TTG 1792 for Saturday 1 May 2021

Beep boop - this is a robot. A new show has been posted to TWiT…

What are your thoughts about today’s show? We’d love to hear from you!

today we saw a perfect illustration of the issues around devices automatically updating themselves. the poor caller was the victim of such an attempt - without permission, HP went in and bricked his device through no fault of the caller. similarly companies including HP have updated their printers to work only with ‘genuine’ ink/toner. so HP most likely will not be willing to compensate such a victim for bricking his10-year old printer yet the damage has been done.

On the USB-C issue, it would be great if you could provide some recommended resources as you have exposed a serious issue we are all bound to run into soon enough. how about it?

Ahoi, everyone!

The caller who said that he’s going from pay check to pay check resonated with me. While I do agree with Leo that you want the machine for around 1500 USD, I think it would be awesome to have some sort of a recommendation for those who cannot afford much, currently. Would be very cognisant of the current situation.

Topics might be:

  • Free tricks to upgrade (e.g., cleaning the fans, defraging a spinning drive, moving to a less demanding OS)
  • Cheap tricks to upgrade (e.g., SSDs, replacing the cooling compound)
  • Tricks and tips when hunting second hand machines (e.g., old Thinkpads)
  • Pragmatic bottom-spec machines (e.g., let’s not say “8GB is to little for today” any more - it’s plenty for most uses)
  • Recommended cheap alternatives gear per category (e.g., old first gen Ryzen)

I know this is not a particularly fancy or shiny perspective, but it might be a great alternative to the consumerist “it has to be new” vibe that comes with the territory of talking news. I think many, many listeners might appreciate it.

Excellent point. I did endorse the two things he did do: buy refurbed and upgrade. That’s one of the reason I like the old Thinkpads - you could upgrade almost everything. Unfortunately these days most laptops and phones are glued together to keep them slim which impairs repairability. It’s a big problem.

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It turns out we have the King of Type-C on the forums. Benson Leung is a Google engineer who took it upon himself to keep people from buying crappy type-c cables. His handle in here is @LaughingMan.

I’ll keep my eye peeled for a decent guide to Type-C cables,

Unfortunately there seem to be two types. The overly technical: Guide to USB-C Pinout and Features - Technical Articles or the overly simplistic: The 16 Best USB-C Cables and Adapters 2021 | Reviews by Wirecutter

The biggest problem isn’t just knowing what you need, it’s figuring out what any particular cable is capable of. Companies are not properly labeling their stuff.

I think the most useful info would be which companies make good cables. So far, I agree with The Wirecutter and stick with Cable Matters. Or anything approved by @LaughingMan!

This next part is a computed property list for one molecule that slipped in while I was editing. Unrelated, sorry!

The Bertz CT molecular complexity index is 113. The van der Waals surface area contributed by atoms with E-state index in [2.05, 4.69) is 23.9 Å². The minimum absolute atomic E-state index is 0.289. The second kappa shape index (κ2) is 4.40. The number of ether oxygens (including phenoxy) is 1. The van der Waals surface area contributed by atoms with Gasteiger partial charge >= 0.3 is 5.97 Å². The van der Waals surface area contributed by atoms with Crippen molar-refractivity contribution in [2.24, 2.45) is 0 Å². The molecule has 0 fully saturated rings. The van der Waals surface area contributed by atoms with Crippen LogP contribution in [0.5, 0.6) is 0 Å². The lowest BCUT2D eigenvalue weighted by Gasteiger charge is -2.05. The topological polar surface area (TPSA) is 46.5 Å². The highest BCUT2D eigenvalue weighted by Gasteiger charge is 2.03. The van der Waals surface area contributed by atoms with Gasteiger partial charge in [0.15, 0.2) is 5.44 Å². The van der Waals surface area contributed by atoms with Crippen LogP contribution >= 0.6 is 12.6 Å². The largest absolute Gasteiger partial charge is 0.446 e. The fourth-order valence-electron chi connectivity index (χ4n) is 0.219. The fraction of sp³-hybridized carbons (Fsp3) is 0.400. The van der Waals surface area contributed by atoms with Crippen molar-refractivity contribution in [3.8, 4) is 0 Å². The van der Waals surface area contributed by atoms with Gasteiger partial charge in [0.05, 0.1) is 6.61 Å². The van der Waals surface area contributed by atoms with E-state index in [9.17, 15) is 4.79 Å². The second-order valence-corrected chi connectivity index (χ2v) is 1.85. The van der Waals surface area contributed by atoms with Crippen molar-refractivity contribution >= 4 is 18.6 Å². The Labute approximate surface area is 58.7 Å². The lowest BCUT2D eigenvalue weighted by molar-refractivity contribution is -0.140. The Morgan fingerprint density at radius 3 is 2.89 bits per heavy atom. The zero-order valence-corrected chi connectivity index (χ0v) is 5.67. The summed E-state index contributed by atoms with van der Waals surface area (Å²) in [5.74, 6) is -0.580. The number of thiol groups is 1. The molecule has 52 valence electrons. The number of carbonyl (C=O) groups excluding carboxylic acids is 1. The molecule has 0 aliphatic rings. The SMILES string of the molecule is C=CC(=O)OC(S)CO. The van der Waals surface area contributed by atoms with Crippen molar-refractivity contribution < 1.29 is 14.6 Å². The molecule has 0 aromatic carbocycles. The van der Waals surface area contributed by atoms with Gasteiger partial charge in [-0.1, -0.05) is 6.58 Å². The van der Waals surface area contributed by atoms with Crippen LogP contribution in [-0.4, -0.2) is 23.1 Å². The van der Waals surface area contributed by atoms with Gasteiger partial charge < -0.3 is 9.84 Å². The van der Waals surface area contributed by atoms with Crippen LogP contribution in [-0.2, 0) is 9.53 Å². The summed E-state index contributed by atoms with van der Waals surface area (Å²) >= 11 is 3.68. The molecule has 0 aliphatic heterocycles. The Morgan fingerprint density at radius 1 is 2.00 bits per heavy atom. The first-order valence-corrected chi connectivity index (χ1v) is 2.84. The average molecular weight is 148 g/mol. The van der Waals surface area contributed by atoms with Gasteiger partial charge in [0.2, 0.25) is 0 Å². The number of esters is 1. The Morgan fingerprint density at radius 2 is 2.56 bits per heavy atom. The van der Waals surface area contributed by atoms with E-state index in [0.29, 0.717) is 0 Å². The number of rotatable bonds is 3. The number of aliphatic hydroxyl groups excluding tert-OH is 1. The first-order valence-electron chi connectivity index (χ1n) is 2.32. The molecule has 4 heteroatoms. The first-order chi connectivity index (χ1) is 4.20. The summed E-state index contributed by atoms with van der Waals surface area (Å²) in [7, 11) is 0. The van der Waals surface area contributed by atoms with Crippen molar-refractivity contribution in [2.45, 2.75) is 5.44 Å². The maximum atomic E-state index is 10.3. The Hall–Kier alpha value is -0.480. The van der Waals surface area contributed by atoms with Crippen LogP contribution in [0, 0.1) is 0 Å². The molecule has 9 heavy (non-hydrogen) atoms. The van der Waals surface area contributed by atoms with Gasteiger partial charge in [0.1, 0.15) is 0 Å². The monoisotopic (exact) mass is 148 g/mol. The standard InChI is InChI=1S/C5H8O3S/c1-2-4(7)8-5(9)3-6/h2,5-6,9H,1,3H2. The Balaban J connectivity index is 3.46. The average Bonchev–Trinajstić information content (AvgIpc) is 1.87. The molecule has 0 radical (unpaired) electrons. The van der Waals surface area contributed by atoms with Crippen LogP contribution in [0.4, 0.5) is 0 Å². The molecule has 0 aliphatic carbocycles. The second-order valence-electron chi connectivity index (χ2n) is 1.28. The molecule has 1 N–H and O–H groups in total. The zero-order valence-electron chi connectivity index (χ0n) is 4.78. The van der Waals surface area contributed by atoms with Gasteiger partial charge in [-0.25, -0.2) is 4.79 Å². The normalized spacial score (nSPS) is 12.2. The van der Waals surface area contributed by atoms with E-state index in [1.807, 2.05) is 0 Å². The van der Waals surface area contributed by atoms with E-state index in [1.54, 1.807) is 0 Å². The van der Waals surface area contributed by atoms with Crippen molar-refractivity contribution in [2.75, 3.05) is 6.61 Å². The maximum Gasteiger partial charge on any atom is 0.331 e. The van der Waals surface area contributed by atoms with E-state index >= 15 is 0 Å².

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Identification of USB-C cables is a significant problem right now, I agree.

I wrote about this back in 2019 when the USB-C spec had its last major change.

There are 8 distinct kinds of (passive) cables now with USB-C plugs on both ends. Even more if you start counting active cables.

Lots of manufacturers and OEMs seem to have given up putting any identifying logo at all on the cable to help tell them apart, even if they do a good job of building the cable, and get the cable certified and everything. I get no-label cables (good ones) bundled with expensive monitors and docking stations even!

This causes significant confusion for the user. I’ve heard again and again (even from engineering managers on my team who have worked on USB for years) that they sometimes confuse a USB 2.0 cable that’s mainly used for charging a laptop for one that can drive a display.

There is hope, however. While the number of USB-C cables has ballooned, each and every one of the new kinds of cables are digitally marked with an identification chip called the Electronic Marker.

While the user can’t necessarily tell all the specifics of a cable by looking at it and handling it, a computer or a phone should be able to tell exactly what the manufacturer claimed the cable is in its ID chip.

I’m working on an initiative right now to present that data in a user-facing way, so that hopefully soon you’ll be able to just plug a cable into a computer or phone and it will tell you what the cable is, and what it can and cannot do.

Cable Matters does a good job. I grabbed one of their top of the line USB4/Thunderbolt 4 cables from this thread, and it’s a spec compliant cable. Best USB-C cable to buy for both data and charging - #4 by PHolder

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@LaughingMan While I don’t understand half the stuff you are talking about, I find your input very valuable to the community. Welcome aboard.

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Frankly, I’m a little star-struck. Thanks for everything you do, Benson!

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I’d like to thank Leo for the tip on speed.cloudflare.com, first I’ve heard of it and it includes a jitter measurement.

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